Could we convert the county courthouse into jail space?

In an article last summer, I identified Stockton’s five-ugliest buildings. Among those buildings was the San Joaquin County Courthouse, which has been much maligned both for its lack of functionality as well as its uninspiring aesthetics. Next year, the county will begin construction of a new, 12-story courthouse located on the current site of Hunter Square, directly west of the current courthouse. The completion date is slated for 2016, at which point we will have to ask ourselves: What will become of the old courthouse next door?

The current plans call for the building to be demolished and replaced by a public plaza a long with an underground parking structure. I am the usually the first person to advocate for public spaces, and I think that if the current courthouse is demolished, a new plaza would be a very nice addition to downtown. However, I am also aware that county jail space has been a hot topic as of late. With that in mind, it seems like a perfectly reasonable question to ask: could the current county courthouse be converted into jail space?

scl courthouse old

The current county courthouse is slated for demolition in a few years. Can it be converted to jail space instead?

Let me preface this article by acknowledging that adding more jail space is not a cure-all for crime and does not address deeper issues of the criminal justice system. This is not an article encouraging higher incarceration rates or expanding rehabilitation programs or anything like that. Instead, I am making the assumption that the county needs more jail space, and needs to acquire this space in a cost-effective manner. With that in mind, here is why I think converting the existing courthouse into jail space could be a practical move for the county.

The current jail is overcrowded, leading to early releases

Officials often cite the county’s lack of jail space as a major problem with crime deterrence. Because beds at the county jail are always filled, the county must release inmates to make space. This emboldens criminals who know that they can be arrested and released the same day. A county civil grand jury concluded this year that lack of space contributes to higher crime in the region as criminals who otherwise would have been locked up are instead released due to lack of space and go on to commit more crimes. For example, I recall a story several years ago where a Stockton officer arrested a would-be car thief, only to arrest that same person later in the day for the same offense because there wasn’t enough space for him at the jail. Even if incarceration rates decline in the future, it may not be enough to offset the county’s projected population growth.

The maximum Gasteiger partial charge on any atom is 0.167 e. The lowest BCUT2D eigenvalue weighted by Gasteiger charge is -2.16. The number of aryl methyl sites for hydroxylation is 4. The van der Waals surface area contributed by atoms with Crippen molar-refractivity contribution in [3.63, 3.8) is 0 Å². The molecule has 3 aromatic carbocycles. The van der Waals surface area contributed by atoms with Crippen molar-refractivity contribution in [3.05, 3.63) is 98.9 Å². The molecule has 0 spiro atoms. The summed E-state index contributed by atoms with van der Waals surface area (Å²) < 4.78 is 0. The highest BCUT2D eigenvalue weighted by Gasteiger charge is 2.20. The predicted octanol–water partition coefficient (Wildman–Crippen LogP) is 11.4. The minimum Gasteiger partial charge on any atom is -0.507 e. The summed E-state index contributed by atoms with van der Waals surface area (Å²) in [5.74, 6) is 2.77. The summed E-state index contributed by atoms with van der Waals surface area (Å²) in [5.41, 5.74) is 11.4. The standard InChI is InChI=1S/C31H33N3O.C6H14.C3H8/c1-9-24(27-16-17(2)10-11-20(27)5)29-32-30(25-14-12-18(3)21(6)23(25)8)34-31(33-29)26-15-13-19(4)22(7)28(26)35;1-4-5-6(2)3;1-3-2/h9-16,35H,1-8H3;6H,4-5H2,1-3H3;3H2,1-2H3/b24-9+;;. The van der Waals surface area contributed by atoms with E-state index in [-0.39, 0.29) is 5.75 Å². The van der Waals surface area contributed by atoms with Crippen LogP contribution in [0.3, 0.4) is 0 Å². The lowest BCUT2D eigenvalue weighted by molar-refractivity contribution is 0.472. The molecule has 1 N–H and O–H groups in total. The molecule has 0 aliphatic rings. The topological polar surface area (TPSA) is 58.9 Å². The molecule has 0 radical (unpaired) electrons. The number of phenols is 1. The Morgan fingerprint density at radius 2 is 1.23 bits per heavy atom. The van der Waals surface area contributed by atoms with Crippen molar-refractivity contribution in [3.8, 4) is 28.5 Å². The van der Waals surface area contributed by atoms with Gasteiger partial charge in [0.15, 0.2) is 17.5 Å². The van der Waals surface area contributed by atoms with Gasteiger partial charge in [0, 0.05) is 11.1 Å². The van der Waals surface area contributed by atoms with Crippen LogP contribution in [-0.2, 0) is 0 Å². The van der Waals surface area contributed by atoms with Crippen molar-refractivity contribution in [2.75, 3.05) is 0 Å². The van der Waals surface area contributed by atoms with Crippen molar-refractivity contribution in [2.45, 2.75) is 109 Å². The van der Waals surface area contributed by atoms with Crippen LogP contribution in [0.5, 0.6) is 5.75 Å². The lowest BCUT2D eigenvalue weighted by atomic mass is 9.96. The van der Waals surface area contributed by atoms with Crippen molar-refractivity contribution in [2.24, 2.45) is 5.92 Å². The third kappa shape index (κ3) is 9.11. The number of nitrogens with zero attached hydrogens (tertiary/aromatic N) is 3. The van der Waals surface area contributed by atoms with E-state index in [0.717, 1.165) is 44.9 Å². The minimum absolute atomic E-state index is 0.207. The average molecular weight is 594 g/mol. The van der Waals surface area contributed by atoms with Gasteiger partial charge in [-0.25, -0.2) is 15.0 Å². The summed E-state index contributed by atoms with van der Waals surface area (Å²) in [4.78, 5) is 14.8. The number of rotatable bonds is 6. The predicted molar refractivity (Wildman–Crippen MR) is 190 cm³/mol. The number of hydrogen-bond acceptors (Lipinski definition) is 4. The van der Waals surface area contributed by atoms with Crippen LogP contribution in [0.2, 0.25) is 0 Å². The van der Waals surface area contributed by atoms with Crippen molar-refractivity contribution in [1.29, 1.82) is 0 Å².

It would (potentially) be cheaper than building a new jail

With overcrowding becoming an increasingly pressing issue, county officials have been actively looking for ways to expand jail space for several years. Officials had considered using $80 million in state funds to expand the current jail, but that plan was nixed earlier this summer as the $70 million annual operating price tag was deemed too steep. But instead of building whole new structures, it may be possible to rehab an older building to achieve the same result at a fraction of the cost.

I won’t pretend to know how much it would take to convert a courthouse to a jail, but logic dictates that rehabbing an existing building is generally much more cost effective than building a brand new one. At about seven stories, I imagine several hundred more units could easily be added. And it’s not as if the county would be retrofitting an old warehouse or apartment store: the courthouse already holds inmates waiting for trail, so certain security features are probably already in place.

Lower transportation costs

Rendering of the new SJ courthouse slated for completion in 2016.

A long with the potential savings from the renovation of an existing facility, think of the money that could be saved on transportation. Right now, inmates must be transported about seven miles from the site of the current county jail into downtown to go to the courthouse. Think of the amount of times this route must be traveled. That is a lot of gas, car maintenance, and time. But if there were a detention facility right next door to the courthouse, there would be no transportation costs associated with moving inmates next door.

Many other cities have downtown jails

Some may roll their eyes at this argument on the basis that the last thing Downtown Stockton needs is a jail. Who wants criminals living downtown? This would be a fair argument if it wasn’t for the fact that most major US cities keep detention facilities downtown for the efficiencies mentioned earlier. The list includes cities such as Indianapolis, Chicago, Denver, San Diego, Cincinnati, Baltimore, Minneapolis, Milwaukee, Pittsburgh and even Sacramento.

The more appropriate question seems to be, what cities don’t have a downtown jail?

The current courthouse is a part of Stockton history

As ugly as it is, the courthouse has been a downtown mainstay since 1963. Some may feel that tearing down this building for a new one is the same mistake made when we tore down our last courthouse. Who’s to say that green tinted windows, pebble facades and nuclear fall-out shelters won’t be back in vogue in 50 years?

This is just a thought. It may very well be the case that this option has already been considered, or that plans for demolition are set in stone. However, given our region’s need to plan efficiently for the future, I think this could be an interesting solution to a complex problem. What are your thoughts? I am assuming I missed some aspects of what goes into building and maintaining a jail. If anyone has more knowledge on this subject please feel free to share!

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Categories: Community Commentary